It’s a faff to set up, but if you could run a very simple tea/coffee/cake facility – or even just a fridge with cooled drinks and some small prewrapped packets of shortbread – available in the existing sunroom, it would help to make a person feel more welcome. Perhaps you could keep the red tape simple, by running it as a ‘suggested donation’ rather than a set price cafe. It does take some energy walking around a garden that large, so it would be helpful to have refreshments of some type available – I think it would increase the chances of people staying longer. And you definitely have a sure sales pitch in such a remote spot. Absolutely no competition!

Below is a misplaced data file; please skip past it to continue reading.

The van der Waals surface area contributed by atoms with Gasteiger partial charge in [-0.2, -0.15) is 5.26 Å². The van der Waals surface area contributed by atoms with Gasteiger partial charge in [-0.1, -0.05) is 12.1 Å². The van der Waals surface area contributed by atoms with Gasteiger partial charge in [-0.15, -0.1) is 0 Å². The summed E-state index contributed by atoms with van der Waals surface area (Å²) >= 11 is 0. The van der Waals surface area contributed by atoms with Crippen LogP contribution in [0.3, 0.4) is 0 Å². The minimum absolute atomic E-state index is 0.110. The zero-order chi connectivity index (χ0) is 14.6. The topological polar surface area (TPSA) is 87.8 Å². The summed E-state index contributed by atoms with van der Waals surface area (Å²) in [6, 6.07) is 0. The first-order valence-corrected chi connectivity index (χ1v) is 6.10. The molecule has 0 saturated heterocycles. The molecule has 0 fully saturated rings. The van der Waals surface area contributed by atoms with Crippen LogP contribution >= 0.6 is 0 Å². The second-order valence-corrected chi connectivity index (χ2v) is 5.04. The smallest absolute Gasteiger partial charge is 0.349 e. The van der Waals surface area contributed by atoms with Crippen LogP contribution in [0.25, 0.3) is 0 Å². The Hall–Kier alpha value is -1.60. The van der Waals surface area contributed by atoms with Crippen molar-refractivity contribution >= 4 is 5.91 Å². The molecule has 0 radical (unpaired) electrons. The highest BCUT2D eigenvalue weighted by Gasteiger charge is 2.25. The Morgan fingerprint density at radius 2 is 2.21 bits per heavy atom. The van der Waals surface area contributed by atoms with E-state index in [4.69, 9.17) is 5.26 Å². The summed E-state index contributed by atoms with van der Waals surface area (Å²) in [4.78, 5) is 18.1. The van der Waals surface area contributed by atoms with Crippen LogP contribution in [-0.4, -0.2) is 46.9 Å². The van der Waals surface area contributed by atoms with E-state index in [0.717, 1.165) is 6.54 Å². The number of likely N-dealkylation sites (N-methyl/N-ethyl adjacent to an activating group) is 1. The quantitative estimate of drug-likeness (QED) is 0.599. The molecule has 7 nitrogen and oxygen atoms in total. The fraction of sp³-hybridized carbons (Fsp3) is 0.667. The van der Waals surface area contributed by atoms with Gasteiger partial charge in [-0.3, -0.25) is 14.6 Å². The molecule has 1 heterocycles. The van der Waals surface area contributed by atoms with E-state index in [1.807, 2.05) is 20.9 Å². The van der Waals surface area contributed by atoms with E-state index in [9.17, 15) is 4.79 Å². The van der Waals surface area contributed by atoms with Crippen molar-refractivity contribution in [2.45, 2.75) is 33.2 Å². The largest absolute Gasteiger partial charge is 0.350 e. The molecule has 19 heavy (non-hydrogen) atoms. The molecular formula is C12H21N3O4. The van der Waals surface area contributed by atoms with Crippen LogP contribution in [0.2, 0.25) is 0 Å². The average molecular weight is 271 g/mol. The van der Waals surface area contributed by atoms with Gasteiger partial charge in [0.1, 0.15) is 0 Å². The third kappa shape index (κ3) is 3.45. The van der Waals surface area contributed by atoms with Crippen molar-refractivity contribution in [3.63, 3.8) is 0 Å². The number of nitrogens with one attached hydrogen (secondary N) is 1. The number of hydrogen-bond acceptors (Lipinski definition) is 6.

In this short interview (4 and a half minutes) with the poet’s son. Alec Finlay, there are 2 observations which stay with me:
Firstly, the healing process of making and interacting with our personal surroundings:
“He was someone who suffered very badly from agoraphobia and spent some years in the city, unable to even leave his room – and the garden freed him from that. It was an act of incredibly deep healing for my father ”
Secondly, the encouragement for everyone to take a creative interest, in small-scale ways, into their garden design:
“It was saying: ‘Anywhere can be like this – anyone with a little garden can think of it and experience it like a work of art.’ Art itself doesn’t need to be just what we see in galleries – it can be in a landscape”